Misconceptions – summary

Conservation of mass was best understood

Chemists have fewer misconceptions overall


Overcomplicate using

e=mc2 for all

energy responses


describe or

restate questions

Chemical bonding showed

most misconceptions

trainees preferences for specialist generalist teaching
Trainees’ preferences for specialist / generalistteaching


I prefer to teach topics in my specialist area (PTS)

I am pleased to teach topics in all areas of science (PTA)

  • 4 response categories:-
  • Positive specialist strongly agree disagree
  • Neutral specialist agree agree /neutral
  • Neutral generalist disagree agree
  • Positive generalist strongly disagree agree / strongly agree
trainees confidence for teaching within and outside specialism
Trainees’ confidence for teaching within and outside specialism


I am less confident when I teach outside my specialist area (LCO)

I do not need to teach my specialism to feel confident as a teacher (DNS)

  • Four response categories:
  • Super-confident Strongly disagree Strongly agree
  • Confident Disagree Agree
  • Working confident Agree / Neutral Agree/Neutral
  • Anxious Strongly agree Strongly disagree
personal characteristics summary
Personal characteristics – summary
  • 38% polarised –
  • 19% positive specialists ,
  • 19% positive generalists
  • Physicists - most polarised between these ”extremes”
  • Chemists – highest proportion of positive specialists
  • 50% are neutral specialists
  • No background characteristics correlated statistically
36% are super-confident or confident
  • Chemists show highest proportion of super-confidence
  • Physicists show highest proportion of anxious trainees
  • Statistics indicate –
  • Inter-specialist differences are significant
  • Possession of a higher degree confers confidence
comparing misconceptions and personal characteristics
Comparing misconceptions and personal characteristics
  • Data reveal that for the cohort as a whole:-
  • No significant correlations are observed between personal characteristics and misconceptions scores
  • Misconceptions are spread relatively evenly across all preference / confidence sub-groups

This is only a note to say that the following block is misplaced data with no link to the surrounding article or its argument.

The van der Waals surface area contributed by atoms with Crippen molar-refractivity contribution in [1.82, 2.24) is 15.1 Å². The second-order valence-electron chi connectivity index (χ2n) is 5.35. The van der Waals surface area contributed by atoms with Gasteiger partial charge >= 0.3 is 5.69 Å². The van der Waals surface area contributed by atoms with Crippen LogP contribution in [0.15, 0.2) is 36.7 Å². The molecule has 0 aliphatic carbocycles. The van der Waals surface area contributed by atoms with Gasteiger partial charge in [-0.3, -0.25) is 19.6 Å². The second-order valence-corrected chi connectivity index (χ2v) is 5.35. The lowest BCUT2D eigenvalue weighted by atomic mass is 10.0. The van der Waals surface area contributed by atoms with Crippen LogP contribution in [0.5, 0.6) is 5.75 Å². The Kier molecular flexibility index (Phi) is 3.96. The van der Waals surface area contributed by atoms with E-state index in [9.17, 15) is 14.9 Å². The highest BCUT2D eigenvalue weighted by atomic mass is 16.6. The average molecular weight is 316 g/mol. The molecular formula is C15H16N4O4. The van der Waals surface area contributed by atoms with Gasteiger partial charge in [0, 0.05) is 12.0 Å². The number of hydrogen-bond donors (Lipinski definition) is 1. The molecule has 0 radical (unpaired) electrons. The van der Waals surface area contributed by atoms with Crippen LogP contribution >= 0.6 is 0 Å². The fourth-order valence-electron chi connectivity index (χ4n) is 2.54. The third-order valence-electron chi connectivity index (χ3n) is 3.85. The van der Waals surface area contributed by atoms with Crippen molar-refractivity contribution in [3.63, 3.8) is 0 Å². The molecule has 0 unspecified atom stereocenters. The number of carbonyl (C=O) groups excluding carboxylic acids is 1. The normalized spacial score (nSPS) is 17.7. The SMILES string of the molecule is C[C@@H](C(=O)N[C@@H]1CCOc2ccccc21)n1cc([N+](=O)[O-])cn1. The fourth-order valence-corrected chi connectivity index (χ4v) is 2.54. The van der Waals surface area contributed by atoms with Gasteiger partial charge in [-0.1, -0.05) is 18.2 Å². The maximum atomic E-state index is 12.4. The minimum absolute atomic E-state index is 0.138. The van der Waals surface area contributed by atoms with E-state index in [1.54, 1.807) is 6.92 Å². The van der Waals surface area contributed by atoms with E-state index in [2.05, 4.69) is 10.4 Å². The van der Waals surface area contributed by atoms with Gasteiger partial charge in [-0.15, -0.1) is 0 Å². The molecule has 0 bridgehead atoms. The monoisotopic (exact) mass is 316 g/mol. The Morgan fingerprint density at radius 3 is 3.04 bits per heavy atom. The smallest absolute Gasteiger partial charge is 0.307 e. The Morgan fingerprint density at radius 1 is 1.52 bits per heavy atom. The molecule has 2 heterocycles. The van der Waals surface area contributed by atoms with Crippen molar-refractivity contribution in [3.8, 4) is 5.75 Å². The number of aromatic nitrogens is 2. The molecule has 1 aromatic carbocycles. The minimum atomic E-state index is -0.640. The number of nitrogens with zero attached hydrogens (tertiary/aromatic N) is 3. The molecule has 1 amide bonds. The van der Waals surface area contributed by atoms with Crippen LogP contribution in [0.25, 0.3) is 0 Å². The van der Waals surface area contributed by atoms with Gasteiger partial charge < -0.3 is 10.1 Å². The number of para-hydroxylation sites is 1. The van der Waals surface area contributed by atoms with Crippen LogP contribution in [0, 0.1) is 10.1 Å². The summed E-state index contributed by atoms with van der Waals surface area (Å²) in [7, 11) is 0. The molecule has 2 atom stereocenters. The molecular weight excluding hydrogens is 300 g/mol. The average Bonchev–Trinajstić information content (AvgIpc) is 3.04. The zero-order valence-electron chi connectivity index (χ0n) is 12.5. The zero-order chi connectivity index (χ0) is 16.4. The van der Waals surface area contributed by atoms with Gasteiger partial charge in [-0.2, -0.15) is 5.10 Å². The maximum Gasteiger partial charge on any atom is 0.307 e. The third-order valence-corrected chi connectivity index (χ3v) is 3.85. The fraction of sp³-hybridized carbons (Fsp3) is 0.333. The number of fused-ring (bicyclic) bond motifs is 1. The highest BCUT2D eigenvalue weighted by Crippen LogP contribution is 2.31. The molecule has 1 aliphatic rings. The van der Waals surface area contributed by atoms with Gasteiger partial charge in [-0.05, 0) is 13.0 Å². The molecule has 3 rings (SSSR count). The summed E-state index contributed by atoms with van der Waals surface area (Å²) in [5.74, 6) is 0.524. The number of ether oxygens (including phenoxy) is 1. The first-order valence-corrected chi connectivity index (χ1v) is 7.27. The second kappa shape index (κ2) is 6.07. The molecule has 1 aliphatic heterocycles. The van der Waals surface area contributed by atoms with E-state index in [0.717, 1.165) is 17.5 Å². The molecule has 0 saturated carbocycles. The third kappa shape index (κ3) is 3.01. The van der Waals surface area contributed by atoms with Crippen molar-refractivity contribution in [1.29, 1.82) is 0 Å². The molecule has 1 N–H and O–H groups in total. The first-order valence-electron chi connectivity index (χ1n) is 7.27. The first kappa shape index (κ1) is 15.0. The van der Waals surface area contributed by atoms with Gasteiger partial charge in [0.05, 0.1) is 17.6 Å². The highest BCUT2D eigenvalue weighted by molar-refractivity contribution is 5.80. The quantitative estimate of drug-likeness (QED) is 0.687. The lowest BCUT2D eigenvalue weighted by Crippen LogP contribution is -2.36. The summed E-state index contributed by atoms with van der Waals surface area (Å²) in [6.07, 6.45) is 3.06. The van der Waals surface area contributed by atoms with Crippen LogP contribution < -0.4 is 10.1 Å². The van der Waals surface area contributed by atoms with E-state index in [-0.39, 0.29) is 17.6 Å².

”Anxious” trainees do not score worse than other sub-groups
  • ”Super-confident” trainees do not score better than other sub-groups
  • Positive specialists do not score differently from positive generalists
  • But - whole cohort data are skewed by inclusion of chemists who scored more highly.
  • Compared to the whole sub-groups:-
  • Positive generalist biologists score lower than chemists / physicists
  • All positive specialists tend to score higher than other preferences
  • Biologists exhibit lowest scores regardless of confidence level
  • Super-confident biologists score lower than chemists
  • ”Qualified to teach” means:-
  • More than having a ”good” degree in any science
  • Correcting personal misconceptions
  • Knowing not to repeat school-learned erroneous thinking
  • Super-confidence – can mean ”over-confidence”
  • about 10% are super-confident biologists
  • Anxiety – can mean ”defensive pessimism”– knowing how to handle personal challenges
  • characteristic of physicists
  • Personal characteristics may be useful indicators to guide science teacher preparation
  • Abell, S. K. and Lederman, N. G. (eds) (2007) Research on science teacher knowledge. Handbook of research on science education Lawrence Erlbaum Associates , Hillsdale, NJ, USA
  • Cochran, K. F. and Jones, L.L. (1998) The Subject Matter Knowledge of Preservice Science Teachers in International Handbook of Science Education part two edited by Fraser, B. J. and Tobin, K.G. Dordrecht: Kluwer
  • Jones, M.G. and Carter, G. (2007) Science Teacher Attitudes and Beliefs in Handbook of Research on Science Education, Edited by Abell, S.K. and Lederman, N.G. Lawrence Erlbaum Associates , Hillsdale, NJ, USA
  • Moor, H.,  Jones, M.,  Johnson, F.,  Martin, K.,  Cowell, E. and Bojke, C. (2006) Mathematics and science in secondary schools The deployment of teachers and support staff to deliver the curriculum, Department for Education and Skills Research Report No 708 National Foundation for Education Research , Slough, UK Retrieved April 2008 http://www.dfes.gov.uk/research/data/uploadfiles/RR708.pdf
Dr Vanessa Kind
  • School of Education
  • Durham University
  • Leazes Road
  • Durham DH1 1TA
  • +44 191 334 8369
  • Vanessa.kind@durham.ac.uk